Understanding Different Types of Coins and Tokens in Crypto

Contrary to popular opinion, coins and tokens are not interchangeable terms, but there is a clear distinction between them.

Coins serve currency functions, meaning they can be a store of value and also be used for payments.

Examples of popular coins include:

  • Bitcoin
  • Ethereum (ETH)
  • Litecoin

On the other hand, tokens leverage crypto technology to serve a variety of other user needs across industries.

Coins also have their own blockchain, while tokens are built on a blockchain and utilize its features.


SEE ALSO: South Africa Regulatory Body, IFWG, Highlights the Potential Benefits and Risks of Tokenisation


As opposed to bitcoin and other altcoins, tokens are a variety which can be categorized based on their purposes:

  • Platform Tokens

Platform tokens utilize blockchain infrastructures to deliver decentralized applications (dApps) for different uses.

For example, while Dai is categorized as a stablecoin because it is soft-pegged to the US Dollar and its pricing maintained through mechanisms built into smart contracts, it can also be classified as a platform token because it is built on the widely used Ethereum blockchain.

Platform tokens benefit from the blockchains they build upon, gaining enhanced security and the ability to support transactional activity.

Platform tokens run the gamut of use cases, from serving gaming and digital collectibles (CryptoKitties!) platforms to global advertising and marketplace industries.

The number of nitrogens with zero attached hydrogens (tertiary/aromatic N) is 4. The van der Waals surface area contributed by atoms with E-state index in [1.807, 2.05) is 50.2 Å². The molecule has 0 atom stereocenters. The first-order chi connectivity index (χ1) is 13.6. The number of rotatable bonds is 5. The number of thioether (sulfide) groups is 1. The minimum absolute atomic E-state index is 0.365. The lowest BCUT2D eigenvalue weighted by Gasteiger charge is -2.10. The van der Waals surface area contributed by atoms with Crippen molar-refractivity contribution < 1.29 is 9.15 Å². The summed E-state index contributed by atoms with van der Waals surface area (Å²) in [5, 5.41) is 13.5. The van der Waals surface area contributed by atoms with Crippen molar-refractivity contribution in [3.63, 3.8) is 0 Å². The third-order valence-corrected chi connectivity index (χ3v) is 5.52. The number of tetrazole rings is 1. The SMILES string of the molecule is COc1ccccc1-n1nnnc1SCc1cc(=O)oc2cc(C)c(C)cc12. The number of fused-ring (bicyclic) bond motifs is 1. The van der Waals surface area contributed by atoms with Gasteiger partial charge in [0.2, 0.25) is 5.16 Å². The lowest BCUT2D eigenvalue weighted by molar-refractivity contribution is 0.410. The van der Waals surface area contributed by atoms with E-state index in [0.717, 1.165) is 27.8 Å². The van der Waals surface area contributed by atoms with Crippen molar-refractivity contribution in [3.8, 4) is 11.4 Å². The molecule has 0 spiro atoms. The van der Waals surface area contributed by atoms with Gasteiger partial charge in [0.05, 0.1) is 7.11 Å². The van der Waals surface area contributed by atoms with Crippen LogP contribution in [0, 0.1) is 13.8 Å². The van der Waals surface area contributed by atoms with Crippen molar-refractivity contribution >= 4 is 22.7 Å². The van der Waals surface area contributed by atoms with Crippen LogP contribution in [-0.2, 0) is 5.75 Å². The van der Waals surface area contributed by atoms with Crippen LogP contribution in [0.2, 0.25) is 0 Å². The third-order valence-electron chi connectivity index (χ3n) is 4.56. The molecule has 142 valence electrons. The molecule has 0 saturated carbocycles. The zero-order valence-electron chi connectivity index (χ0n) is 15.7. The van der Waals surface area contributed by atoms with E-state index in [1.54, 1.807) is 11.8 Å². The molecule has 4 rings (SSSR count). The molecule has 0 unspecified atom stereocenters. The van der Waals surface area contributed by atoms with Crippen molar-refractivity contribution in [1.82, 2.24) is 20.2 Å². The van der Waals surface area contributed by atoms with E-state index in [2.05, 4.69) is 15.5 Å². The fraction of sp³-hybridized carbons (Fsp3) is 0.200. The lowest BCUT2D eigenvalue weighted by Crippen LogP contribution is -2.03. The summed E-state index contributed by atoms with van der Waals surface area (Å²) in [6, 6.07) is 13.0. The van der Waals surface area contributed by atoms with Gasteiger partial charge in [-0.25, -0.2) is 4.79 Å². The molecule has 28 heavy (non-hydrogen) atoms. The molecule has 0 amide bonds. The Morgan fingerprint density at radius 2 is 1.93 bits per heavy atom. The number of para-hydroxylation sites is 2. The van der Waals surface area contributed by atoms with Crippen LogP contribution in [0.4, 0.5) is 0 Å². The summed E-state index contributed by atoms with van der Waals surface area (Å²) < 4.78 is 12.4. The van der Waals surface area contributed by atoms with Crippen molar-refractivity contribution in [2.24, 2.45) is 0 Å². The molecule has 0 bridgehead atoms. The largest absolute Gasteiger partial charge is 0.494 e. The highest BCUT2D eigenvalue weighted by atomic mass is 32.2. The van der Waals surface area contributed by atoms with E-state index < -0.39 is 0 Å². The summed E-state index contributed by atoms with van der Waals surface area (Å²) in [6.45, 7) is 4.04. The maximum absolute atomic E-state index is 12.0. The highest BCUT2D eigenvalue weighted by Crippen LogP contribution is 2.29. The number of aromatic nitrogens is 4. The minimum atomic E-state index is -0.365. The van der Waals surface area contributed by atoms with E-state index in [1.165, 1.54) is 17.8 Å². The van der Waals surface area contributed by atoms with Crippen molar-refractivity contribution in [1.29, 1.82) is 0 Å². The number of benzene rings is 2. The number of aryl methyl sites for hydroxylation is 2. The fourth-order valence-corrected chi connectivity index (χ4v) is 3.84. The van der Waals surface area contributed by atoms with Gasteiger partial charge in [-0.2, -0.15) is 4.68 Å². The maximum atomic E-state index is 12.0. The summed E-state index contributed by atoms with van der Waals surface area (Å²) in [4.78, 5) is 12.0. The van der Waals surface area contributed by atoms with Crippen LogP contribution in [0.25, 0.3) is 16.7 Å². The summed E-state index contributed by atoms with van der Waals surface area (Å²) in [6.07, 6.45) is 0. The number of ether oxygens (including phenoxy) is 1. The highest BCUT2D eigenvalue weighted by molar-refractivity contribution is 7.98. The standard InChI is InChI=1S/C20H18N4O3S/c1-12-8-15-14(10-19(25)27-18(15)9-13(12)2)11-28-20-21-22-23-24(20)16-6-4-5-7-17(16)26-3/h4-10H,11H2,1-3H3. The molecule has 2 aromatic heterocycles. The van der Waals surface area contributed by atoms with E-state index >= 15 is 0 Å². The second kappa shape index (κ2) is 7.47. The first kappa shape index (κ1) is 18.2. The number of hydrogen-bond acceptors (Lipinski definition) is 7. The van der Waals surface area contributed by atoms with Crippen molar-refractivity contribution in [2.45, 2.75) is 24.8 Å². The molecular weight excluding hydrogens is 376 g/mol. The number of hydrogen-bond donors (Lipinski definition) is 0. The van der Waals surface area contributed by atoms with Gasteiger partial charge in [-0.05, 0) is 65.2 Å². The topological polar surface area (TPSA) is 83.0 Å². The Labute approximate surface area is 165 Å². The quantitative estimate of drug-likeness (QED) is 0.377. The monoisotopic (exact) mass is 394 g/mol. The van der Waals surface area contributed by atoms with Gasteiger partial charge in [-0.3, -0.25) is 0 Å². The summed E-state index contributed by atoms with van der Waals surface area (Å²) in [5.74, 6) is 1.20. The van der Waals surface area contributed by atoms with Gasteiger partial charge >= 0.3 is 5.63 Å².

• Security Tokens

Security tokens are tokens that serve as direct, on-chain representations of real-world securities or tokens that are on-chain instruments serving a similar purpose for blockchain projects and/or digital assets.

In a case where a token represents ownership of an off-chain asset, such as real estate, equipment, payable invoices, or a business, similar to a share of stock, the security token’s value is directly tied to the asset’s valuation – the more valuable the asset, the more valuable the token.

  • Transactional Tokens

Transactional tokens are used to transact – they serve as units of account and are exchanged for goods and services. These tokens often function like traditional currencies, but in some cases, provide additional benefits.

  • Utility Tokens

Utility tokens are integrated into an existing protocol on the blockchain and used to access the services of that protocol. 

They are not created for direct investment like security tokens, but can be used for payment of services within their specific ecosystems.

  • Governance Tokens

Governance tokens fuel blockchain-based voting systems, as they are often used to signal support for proposed changes and to vote on new proposals. For example the Maker Protocol, has a governance token called MKR.

All of the different types of cryptocurrency tokens explained above serve specific purposes, and the uses for some can even overlap.

Defining each type is an important step toward offering a deeper understanding of how blockchain technology is used by organizations such as Maker to help individuals and businesses realize the advantages of digital money without experiencing volatility.


RECOMMENDED READING: Understanding BEP-20 Tokens – The Token Standard for the Binance Smart Chain (BSC)


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